NVARCHAR(m,r) data type

The NVARCHAR data type stores strings of varying lengths. The string can include digits, symbols, and both single-byte and (in some locales) multibyte characters.

The main difference between VARCHAR and NVARCHAR data types is the collation order. Collation of VARCHAR data follows code-set order, but NVARCHAR collation can be locale specific, if DB_LOCALE (or SET COLLATION) has specified a locale that defines a localized order for collation. (The section Collating VARCHAR Values describes an exception.)

A column declared as NVARCHAR, without parentheses or parameters, has a maximum size of one byte, and a reserved size of zero.

The first parameter in NVARCHAR data type declarations can be affected by the SQL_LOGICAL_CHAR configuration parameter that is described in the section Logical Character Semantics in Character Type Declarations.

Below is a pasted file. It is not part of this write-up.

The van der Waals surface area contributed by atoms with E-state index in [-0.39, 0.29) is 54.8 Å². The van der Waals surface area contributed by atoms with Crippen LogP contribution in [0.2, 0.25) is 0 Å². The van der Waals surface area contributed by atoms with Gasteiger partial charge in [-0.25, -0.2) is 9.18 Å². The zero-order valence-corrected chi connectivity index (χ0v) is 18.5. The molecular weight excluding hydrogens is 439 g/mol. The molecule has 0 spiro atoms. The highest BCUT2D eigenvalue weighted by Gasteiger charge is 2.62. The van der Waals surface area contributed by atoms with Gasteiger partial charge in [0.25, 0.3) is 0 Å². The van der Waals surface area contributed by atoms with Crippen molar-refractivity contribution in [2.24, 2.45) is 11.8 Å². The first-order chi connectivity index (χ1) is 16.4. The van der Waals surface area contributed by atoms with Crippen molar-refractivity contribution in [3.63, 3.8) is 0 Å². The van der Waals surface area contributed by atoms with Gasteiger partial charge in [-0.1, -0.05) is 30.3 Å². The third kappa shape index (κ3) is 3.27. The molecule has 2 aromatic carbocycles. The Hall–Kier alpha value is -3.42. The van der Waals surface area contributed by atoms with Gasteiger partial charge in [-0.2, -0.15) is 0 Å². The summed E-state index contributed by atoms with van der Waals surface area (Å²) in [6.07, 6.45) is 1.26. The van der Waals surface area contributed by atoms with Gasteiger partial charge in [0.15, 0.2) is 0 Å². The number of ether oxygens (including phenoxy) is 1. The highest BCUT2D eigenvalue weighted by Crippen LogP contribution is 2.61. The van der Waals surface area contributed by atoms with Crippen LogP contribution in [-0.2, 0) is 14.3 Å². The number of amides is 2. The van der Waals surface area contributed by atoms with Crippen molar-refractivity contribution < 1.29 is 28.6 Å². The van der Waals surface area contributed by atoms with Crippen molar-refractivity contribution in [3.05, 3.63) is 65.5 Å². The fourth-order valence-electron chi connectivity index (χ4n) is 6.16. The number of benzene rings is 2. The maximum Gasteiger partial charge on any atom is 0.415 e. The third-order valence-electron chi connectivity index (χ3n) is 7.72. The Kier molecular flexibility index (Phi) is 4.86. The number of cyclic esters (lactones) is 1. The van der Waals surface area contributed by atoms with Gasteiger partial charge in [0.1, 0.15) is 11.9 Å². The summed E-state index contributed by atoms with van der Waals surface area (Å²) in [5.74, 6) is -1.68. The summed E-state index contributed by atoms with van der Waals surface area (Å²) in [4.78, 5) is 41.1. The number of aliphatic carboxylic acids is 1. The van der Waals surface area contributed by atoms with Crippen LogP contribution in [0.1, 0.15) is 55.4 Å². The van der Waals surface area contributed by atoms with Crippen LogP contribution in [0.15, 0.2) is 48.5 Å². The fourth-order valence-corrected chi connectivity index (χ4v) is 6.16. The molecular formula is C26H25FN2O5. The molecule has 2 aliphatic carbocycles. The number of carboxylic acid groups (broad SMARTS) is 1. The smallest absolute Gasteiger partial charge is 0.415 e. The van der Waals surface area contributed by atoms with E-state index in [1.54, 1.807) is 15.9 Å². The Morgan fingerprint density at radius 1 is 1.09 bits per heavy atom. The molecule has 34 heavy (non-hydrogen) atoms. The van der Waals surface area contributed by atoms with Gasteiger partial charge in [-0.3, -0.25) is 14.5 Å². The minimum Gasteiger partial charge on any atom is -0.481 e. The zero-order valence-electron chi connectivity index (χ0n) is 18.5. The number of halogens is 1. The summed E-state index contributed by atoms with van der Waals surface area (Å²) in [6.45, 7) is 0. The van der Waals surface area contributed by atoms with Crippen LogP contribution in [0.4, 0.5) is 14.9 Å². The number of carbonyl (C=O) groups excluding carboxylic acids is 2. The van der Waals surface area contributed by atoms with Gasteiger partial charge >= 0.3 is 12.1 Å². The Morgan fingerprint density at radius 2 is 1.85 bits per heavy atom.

No more than 195 columns of the same table can be NVARCHAR data types.

In databases that are created with the NLSCASE INSENSITIVE property, operations on NVARCHAR strings ignore letter case, ordering data values without respect to or preference for letter case. For example, the NVARCHAR string "IBM" might precede or follow "IbM" or "iBm" in the collated list that a query returns, depending on the order in which these data strings are retrieved, because all of the following NVARCHAR strings are treated as duplicate values:
"ibm" "IBM" "ibM" "IBm" "IbM" "iBm" "iBM" "Ibm"